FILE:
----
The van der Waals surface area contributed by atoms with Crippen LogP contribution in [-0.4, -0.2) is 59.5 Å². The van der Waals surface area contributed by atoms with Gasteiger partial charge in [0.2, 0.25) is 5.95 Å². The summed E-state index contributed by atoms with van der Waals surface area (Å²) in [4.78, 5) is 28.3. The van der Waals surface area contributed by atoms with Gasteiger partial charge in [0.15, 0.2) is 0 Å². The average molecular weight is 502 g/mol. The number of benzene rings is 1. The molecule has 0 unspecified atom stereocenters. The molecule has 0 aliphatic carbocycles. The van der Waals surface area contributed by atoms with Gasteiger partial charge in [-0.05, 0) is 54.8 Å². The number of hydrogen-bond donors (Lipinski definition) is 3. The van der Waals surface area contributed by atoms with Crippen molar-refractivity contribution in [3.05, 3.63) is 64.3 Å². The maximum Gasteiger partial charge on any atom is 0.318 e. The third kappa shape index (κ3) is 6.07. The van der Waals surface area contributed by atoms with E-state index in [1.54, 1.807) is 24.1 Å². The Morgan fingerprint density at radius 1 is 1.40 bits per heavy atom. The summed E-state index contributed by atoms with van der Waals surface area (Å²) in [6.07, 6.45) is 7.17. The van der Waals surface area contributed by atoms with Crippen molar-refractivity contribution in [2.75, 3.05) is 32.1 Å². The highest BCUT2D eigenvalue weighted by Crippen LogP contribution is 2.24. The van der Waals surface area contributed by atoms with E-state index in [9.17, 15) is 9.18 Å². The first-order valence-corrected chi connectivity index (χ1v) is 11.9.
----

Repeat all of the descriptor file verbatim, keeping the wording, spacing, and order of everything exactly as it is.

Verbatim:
The van der Waals surface area contributed by atoms with Crippen LogP contribution in [-0.4, -0.2) is 59.5 Å². The van der Waals surface area contributed by atoms with Gasteiger partial charge in [0.2, 0.25) is 5.95 Å². The summed E-state index contributed by atoms with van der Waals surface area (Å²) in [4.78, 5) is 28.3. The van der Waals surface area contributed by atoms with Gasteiger partial charge in [0.15, 0.2) is 0 Å². The average molecular weight is 502 g/mol. The number of benzene rings is 1. The molecule has 0 unspecified atom stereocenters. The molecule has 0 aliphatic carbocycles. The van der Waals surface area contributed by atoms with Gasteiger partial charge in [-0.05, 0) is 54.8 Å². The number of hydrogen-bond donors (Lipinski definition) is 3. The van der Waals surface area contributed by atoms with Crippen molar-refractivity contribution in [3.05, 3.63) is 64.3 Å². The maximum Gasteiger partial charge on any atom is 0.318 e. The third kappa shape index (κ3) is 6.07. The van der Waals surface area contributed by atoms with E-state index in [1.54, 1.807) is 24.1 Å². The Morgan fingerprint density at radius 1 is 1.40 bits per heavy atom. The summed E-state index contributed by atoms with van der Waals surface area (Å²) in [6.07, 6.45) is 7.17. The van der Waals surface area contributed by atoms with Crippen molar-refractivity contribution in [2.75, 3.05) is 32.1 Å². The highest BCUT2D eigenvalue weighted by Crippen LogP contribution is 2.24. The van der Waals surface area contributed by atoms with E-state index in [9.17, 15) is 9.18 Å². The first-order valence-corrected chi connectivity index (χ1v) is 11.9.